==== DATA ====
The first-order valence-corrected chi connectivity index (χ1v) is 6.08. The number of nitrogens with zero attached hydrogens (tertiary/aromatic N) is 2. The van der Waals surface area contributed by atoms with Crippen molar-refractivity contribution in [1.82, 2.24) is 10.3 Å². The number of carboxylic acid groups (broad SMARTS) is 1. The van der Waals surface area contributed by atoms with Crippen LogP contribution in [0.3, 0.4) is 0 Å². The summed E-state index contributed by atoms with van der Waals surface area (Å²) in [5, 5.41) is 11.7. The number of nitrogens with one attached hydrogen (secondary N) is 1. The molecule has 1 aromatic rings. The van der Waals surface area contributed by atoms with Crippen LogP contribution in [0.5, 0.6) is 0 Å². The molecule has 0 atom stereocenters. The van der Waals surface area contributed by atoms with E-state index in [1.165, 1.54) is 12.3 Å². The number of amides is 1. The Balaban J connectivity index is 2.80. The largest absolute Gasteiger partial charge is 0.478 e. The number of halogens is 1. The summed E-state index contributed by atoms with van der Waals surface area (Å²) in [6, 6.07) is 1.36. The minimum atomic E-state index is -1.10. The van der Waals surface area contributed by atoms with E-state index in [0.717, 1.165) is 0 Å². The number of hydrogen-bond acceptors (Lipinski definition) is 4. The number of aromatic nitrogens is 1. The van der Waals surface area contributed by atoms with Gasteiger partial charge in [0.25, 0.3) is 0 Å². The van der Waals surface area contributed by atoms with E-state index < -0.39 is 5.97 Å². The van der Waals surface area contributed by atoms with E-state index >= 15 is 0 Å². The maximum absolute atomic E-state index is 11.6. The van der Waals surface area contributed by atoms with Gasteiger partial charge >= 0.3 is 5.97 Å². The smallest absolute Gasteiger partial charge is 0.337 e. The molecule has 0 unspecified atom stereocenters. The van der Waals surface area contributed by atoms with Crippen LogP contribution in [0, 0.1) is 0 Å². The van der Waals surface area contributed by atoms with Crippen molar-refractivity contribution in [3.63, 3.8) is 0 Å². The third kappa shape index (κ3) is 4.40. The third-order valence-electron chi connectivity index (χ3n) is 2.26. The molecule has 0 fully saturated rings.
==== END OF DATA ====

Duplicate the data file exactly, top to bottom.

The first-order valence-corrected chi connectivity index (χ1v) is 6.08. The number of nitrogens with zero attached hydrogens (tertiary/aromatic N) is 2. The van der Waals surface area contributed by atoms with Crippen molar-refractivity contribution in [1.82, 2.24) is 10.3 Å². The number of carboxylic acid groups (broad SMARTS) is 1. The van der Waals surface area contributed by atoms with Crippen LogP contribution in [0.3, 0.4) is 0 Å². The summed E-state index contributed by atoms with van der Waals surface area (Å²) in [5, 5.41) is 11.7. The number of nitrogens with one attached hydrogen (secondary N) is 1. The molecule has 1 aromatic rings. The van der Waals surface area contributed by atoms with Crippen LogP contribution in [0.5, 0.6) is 0 Å². The molecule has 0 atom stereocenters. The van der Waals surface area contributed by atoms with E-state index in [1.165, 1.54) is 12.3 Å². The number of amides is 1. The Balaban J connectivity index is 2.80. The largest absolute Gasteiger partial charge is 0.478 e. The number of halogens is 1. The summed E-state index contributed by atoms with van der Waals surface area (Å²) in [6, 6.07) is 1.36. The minimum atomic E-state index is -1.10. The van der Waals surface area contributed by atoms with E-state index in [0.717, 1.165) is 0 Å². The number of hydrogen-bond acceptors (Lipinski definition) is 4. The number of aromatic nitrogens is 1. The van der Waals surface area contributed by atoms with Gasteiger partial charge in [0.25, 0.3) is 0 Å². The van der Waals surface area contributed by atoms with E-state index < -0.39 is 5.97 Å². The van der Waals surface area contributed by atoms with E-state index >= 15 is 0 Å². The maximum absolute atomic E-state index is 11.6. The van der Waals surface area contributed by atoms with Gasteiger partial charge >= 0.3 is 5.97 Å². The smallest absolute Gasteiger partial charge is 0.337 e. The molecule has 0 unspecified atom stereocenters. The van der Waals surface area contributed by atoms with Crippen LogP contribution in [0, 0.1) is 0 Å². The van der Waals surface area contributed by atoms with Crippen molar-refractivity contribution in [3.63, 3.8) is 0 Å². The third kappa shape index (κ3) is 4.40. The third-order valence-electron chi connectivity index (χ3n) is 2.26. The molecule has 0 fully saturated rings.